- The Tripiṭaka Koreana or Palman Daejanggyeong was carved between 1236 and 1251, during Korea's Goryeo Dynasty, onto 81,340 wooden printing blocks. It is stored at the Haeinsa temple, South Korea.
The Chinese canon contains the following categories of texts (presented as organized in the Taishō Shinshū Daizōkyō):
- (i) Agamas and Jataka tales
- (ii) Mahayana sutras
- (a) Prajnaparamita (perfection of wisdom sutras)
- (b) Lotus Sutra
- (c) Avatamsaka
- (d) Ratnakuta
- (e) Mahaparinirvana (on the last days of the Buddha, and Buddha nature)
- (f) Mahasamnipata (great collection)
- (g) General sutras (mostly Mahayana)
- (iii) Tantras
- The Chinese Tripitaka includes Chinese translations of both the Vairocana Sutra of the practical division, and the Diamond Crown Sutra of the Yoga division of the Tantric school of Buddhism. The only esoteric scriptures that are missing are those of the Highest Yoga division which, as they arrived in China at a time of national chaos, did not have much chance to circulate widely.
- (iv) Vinaya texts
- (a) The Mahasamghika Vinaya of the Mahasamghika school.
- (b) The five divisions of the Mahisasaka Vinaya, the four divisions of the Dharmagupta Vinaya, the pratimoksa of Mahadasyapiyah, and the Sudarsana Vinaya of Tamrasatiya. All these are rules of the Vibbajyavada school.
- (c) The old Sravastivada Vinaya and the new Mulasarvasti vadanikaya Vinaya, both of the Sarvastivada school.
- (d) The Twenty-Two-Points-Of-Elucidation Sastras of the Sammatiya sect of the Vatsiputriyas school.
- (v) Translations of commentaries on the Agamas and Mahayana sutras
- (vi) Abhidharma texts (translations of various early Abhidharmas)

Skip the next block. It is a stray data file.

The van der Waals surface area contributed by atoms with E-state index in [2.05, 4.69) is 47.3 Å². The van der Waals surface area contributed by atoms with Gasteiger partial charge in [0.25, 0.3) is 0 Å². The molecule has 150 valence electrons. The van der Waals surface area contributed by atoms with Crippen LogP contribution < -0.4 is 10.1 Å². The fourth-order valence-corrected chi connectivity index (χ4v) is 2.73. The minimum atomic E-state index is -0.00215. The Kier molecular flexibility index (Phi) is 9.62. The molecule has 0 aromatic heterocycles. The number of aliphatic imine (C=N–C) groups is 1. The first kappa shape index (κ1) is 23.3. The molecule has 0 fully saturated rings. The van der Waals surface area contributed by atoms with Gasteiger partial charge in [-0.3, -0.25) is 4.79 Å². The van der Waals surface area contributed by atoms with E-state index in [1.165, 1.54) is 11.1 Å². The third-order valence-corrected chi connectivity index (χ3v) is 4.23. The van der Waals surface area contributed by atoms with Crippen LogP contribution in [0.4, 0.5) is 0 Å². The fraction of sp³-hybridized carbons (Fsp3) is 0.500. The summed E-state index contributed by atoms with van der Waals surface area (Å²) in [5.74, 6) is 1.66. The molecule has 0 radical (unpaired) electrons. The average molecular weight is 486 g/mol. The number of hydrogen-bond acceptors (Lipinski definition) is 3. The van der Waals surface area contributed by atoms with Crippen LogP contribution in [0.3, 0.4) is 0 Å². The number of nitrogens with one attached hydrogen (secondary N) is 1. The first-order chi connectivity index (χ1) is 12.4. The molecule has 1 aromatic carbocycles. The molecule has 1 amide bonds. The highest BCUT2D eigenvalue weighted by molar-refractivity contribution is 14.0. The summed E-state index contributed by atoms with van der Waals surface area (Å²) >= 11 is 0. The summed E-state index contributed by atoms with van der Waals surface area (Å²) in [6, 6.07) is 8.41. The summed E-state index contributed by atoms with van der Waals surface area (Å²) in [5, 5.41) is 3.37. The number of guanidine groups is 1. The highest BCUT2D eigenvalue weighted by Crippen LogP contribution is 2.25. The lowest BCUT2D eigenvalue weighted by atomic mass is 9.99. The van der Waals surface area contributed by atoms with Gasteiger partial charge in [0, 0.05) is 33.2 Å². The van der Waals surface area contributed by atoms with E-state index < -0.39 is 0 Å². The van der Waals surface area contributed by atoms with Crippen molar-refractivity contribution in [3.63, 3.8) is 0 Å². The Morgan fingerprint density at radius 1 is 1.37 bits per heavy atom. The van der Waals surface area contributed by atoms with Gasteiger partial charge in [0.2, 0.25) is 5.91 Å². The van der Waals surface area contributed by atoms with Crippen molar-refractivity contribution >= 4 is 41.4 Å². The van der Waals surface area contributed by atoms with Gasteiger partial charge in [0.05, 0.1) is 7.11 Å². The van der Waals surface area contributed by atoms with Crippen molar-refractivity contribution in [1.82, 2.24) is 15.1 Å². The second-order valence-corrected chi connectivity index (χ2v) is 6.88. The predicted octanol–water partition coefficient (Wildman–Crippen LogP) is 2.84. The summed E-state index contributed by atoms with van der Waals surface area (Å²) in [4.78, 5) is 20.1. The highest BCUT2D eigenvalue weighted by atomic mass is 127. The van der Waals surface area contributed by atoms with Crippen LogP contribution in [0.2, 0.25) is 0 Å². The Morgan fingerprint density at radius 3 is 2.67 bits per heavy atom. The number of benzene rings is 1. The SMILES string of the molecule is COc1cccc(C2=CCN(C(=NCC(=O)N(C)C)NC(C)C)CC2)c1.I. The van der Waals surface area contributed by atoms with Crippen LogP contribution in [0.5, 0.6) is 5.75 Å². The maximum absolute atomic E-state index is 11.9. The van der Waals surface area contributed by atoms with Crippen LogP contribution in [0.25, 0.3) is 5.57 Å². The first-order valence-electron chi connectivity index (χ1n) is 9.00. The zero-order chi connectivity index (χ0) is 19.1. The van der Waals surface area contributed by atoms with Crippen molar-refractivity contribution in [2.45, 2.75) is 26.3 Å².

- (a) The Samgitiparyaya, the Dharmaskandha, the Prajnapti, the Vijnanakaya, the Dhatukaya, the Prakaranapada, the Jnanaprasthana, the Mahavibhasa, the Abhidharma-hrdaya-vyakhya, the Abhiraharmananyanyanusara and the Abhidharmasamayapradipika Sastras of the Sarvastivada school.
- (b) Of the works of Vibhajyavadins, it includes the Abhidharma Sastra of Sariputa, which is the only important work that links up the Southern and Northern Abhidharmas.
- (c) The Vimmuttimagga which is a different version of the Pali Visuddhimagga.
- (d) The Sammitiya Sastra of the Vatsiputriya School.
- (e) The Abhidharma-kosha of the third to fourth century which combines the best teachings of the Sarvastivada and Sautrantika schools, and the Satyasiddi Sastra of Harivarman which greatly influenced Chinese Buddhism.
- (vii) translations of commentaries on Yogacara and Madhyamaka
- (viii) Chinese commentaries on the sutras, vinaya, and shastras (Indian commentaries)
- (ix) Chinese sectarian writings
- (x) Histories and biographies
- (xi) Encyclopedias, dictionaries, non-Buddhist doctrines (Hindu, Manichean, and Nestorian Christian) and catalogs of various Chinese Canons
Online libraries of Chinese language texts
The following websites contain online libraries of the Chinese canon:
- The SAT Daizōkyō Text Database at the University of Tokyo
- Chinese Buddhist Electronic Text Association (CBETA)
Translations into English
The following websites provide English language translations of selected texts from the Chinese canon:
- Lapis Lazuli Texts - translations of selected agama texts
- "The English Tripitaka," BDK America translations of selected texts
- Bibliography of Translations from the Chinese Buddhist Canon into Western Languages
- Chinese-English Tripitaka with All Titles and Known Translations in English
Works not included in the canon
Types of works not included in the canon are:
- Story collections such as the Journey to the West and Chinese folk religion texts
- Some East Asian apocryphal texts such as High King Avalokiteshvara Sutra
- Modern religious and scholarly works (these are published in other book series)
Comparison with other canons
The Chinese Canon is traditionally referred to as The Great Scripture Store (C. 大藏經, dazangjing or ta-ts'ang-ching).